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Melungeons: The Last Lost Tribe in America Paperback – March 29, 2006


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Melungeons: The Last Lost Tribe in America + The Melungeons: The Resurrection of a Proud People + Walking Toward the Sunset: The Melungeons of Appalachia (Melungeons: History, Culture, Ethnicity, & Literature)
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Product Details

  • Series: Melungeon
  • Paperback: 186 pages
  • Publisher: Mercer University Press; 1St Edition edition (March 29, 2006)
  • Language: English
  • ISBN-10: 0865548617
  • ISBN-13: 978-0865548619
  • Product Dimensions: 8.8 x 6.2 x 0.6 inches
  • Shipping Weight: 11.2 ounces (View shipping rates and policies)
  • Average Customer Review: 3.7 out of 5 stars  See all reviews (16 customer reviews)
  • Amazon Best Sellers Rank: #423,175 in Books (See Top 100 in Books)

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27 of 32 people found the following review helpful By sarasara on June 8, 2005
Format: Hardcover
Using historical documents and the most modern DNA research, Elizabeth Hirschman has turned upside-down the story of European settlement in pre-Colonial America. Her book includes lists of names over which one would not ordinarily pause, but she reveals their significance and links them by statistical analyses (a little difficult for the uninitiated) and cultural patterns which make her point: following expulsion from Spain and Portugal in the 1400s, many Arabs, Berbers, and Jews eventually migrated to the New World, mixing with local populations and living sequestered in the Appalacians as the reclusive population known as Melungeons.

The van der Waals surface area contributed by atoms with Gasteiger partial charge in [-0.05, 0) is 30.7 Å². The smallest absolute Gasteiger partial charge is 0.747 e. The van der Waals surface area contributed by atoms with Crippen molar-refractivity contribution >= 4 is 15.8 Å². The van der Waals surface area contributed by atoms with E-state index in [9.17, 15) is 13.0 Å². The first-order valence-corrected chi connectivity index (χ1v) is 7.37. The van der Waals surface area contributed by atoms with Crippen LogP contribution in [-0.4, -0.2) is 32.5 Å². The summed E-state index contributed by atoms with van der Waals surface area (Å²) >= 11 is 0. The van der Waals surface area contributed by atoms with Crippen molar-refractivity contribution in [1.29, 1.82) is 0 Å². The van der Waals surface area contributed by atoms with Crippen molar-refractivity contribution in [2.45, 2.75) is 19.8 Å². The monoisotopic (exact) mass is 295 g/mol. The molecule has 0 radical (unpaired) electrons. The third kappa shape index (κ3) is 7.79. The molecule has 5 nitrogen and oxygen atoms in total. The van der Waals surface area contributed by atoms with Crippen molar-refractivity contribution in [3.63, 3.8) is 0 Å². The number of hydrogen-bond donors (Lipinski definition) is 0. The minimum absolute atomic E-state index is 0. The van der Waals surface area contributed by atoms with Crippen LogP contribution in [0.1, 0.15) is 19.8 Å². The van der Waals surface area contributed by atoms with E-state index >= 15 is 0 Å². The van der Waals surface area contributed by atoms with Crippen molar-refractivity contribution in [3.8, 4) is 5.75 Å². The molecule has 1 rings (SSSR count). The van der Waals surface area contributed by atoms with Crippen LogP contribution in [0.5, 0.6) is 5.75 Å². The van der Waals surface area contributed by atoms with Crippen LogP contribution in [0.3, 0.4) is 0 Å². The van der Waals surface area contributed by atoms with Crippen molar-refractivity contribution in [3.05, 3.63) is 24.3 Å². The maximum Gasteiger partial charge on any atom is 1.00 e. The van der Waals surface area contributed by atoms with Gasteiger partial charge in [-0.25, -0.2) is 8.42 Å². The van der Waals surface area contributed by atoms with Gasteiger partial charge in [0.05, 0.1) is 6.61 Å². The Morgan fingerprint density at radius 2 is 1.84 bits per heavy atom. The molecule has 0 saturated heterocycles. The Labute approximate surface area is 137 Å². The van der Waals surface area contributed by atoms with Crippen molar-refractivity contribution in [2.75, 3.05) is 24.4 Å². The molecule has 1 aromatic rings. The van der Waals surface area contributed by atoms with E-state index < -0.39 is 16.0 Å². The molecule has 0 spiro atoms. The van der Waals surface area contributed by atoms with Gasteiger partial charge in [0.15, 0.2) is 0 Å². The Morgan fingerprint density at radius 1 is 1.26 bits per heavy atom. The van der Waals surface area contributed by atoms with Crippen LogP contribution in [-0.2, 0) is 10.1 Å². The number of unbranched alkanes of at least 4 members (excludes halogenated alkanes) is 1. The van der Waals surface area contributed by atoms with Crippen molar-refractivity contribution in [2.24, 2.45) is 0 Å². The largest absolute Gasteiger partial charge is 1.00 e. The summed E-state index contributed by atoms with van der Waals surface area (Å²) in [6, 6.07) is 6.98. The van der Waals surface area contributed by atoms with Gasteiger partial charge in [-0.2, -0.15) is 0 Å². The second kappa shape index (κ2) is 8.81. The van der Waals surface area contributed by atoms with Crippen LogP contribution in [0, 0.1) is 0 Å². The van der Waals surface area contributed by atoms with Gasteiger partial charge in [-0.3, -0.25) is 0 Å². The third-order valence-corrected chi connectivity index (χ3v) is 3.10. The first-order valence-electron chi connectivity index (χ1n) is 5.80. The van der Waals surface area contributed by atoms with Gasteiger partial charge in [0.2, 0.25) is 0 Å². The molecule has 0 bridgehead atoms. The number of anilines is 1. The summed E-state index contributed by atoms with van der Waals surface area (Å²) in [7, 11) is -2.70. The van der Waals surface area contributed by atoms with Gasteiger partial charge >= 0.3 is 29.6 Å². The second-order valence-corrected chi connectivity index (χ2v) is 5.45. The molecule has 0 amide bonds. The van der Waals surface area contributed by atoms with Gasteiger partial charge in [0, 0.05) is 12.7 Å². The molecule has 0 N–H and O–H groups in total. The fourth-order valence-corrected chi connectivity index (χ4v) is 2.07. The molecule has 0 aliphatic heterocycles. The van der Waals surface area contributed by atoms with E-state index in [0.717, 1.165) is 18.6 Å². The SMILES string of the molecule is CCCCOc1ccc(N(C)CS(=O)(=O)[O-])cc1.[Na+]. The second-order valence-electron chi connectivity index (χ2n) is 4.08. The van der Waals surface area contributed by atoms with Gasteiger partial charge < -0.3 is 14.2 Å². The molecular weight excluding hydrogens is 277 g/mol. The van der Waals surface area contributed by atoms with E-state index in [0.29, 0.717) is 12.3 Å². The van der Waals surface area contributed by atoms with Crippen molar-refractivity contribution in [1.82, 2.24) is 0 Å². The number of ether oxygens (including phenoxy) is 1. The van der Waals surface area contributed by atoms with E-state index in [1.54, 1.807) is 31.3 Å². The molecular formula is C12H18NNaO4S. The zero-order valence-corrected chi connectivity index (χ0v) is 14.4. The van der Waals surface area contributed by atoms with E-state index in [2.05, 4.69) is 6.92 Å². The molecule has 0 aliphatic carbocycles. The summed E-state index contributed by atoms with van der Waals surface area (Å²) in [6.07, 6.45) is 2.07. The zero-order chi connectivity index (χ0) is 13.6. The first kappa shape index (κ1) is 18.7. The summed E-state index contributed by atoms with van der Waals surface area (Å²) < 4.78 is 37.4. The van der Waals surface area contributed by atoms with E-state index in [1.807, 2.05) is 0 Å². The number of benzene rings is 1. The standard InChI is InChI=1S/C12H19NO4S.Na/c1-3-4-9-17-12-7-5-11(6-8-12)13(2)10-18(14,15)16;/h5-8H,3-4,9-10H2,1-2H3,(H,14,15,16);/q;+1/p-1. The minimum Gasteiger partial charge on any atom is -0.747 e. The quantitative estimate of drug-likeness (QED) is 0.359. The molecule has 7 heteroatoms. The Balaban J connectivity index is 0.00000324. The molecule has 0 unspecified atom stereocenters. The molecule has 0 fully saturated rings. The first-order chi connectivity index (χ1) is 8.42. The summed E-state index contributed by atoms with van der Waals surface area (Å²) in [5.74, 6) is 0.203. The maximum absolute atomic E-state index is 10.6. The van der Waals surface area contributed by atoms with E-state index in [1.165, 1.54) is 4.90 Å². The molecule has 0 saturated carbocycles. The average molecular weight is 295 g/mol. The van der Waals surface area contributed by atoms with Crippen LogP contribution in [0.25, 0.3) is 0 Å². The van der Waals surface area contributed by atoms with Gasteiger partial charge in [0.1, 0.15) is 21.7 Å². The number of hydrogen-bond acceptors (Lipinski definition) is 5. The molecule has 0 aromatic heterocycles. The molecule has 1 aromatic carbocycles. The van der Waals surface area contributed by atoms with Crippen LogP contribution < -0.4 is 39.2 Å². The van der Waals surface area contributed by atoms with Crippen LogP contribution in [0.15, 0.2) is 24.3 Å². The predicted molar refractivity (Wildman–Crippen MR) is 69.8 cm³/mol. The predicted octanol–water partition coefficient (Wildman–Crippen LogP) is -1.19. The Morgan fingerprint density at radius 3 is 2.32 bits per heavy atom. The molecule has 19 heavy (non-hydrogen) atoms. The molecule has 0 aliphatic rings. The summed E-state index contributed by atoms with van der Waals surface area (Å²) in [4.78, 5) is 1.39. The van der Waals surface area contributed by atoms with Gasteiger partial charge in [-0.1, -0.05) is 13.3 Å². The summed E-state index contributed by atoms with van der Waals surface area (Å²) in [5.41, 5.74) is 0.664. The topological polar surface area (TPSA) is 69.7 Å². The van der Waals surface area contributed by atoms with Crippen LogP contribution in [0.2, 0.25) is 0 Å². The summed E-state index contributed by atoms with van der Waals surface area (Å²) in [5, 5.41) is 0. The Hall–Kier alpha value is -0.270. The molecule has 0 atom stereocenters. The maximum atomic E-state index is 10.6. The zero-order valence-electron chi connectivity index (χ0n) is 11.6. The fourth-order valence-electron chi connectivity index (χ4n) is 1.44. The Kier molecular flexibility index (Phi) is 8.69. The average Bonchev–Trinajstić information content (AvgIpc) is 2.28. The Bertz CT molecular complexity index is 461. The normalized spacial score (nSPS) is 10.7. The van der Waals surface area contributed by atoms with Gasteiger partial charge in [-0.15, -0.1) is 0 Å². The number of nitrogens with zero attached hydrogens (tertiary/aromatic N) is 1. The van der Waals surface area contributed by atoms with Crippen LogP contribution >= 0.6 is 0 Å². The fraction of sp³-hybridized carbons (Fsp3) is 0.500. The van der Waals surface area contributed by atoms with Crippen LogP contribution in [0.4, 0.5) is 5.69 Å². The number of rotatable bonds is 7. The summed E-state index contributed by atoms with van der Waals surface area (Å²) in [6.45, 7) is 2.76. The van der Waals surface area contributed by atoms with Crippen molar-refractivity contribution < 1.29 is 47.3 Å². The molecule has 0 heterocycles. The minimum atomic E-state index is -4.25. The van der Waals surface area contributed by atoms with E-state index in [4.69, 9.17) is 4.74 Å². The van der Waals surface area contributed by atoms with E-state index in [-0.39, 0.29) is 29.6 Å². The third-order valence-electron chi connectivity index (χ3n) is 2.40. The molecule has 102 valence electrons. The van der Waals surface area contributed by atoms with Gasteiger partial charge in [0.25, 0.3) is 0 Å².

The story of the Melungeons' various travels and the story of Hirschman's personal family discoveries are great reading and the book, overall, is an exciting detective story. For persons interested in geneaology, history, important Americans, human behavior, religion, or a fresh look at the development of Freemasonry, this book should not be missed. Its new findings may make obsolete many other books on library shelves.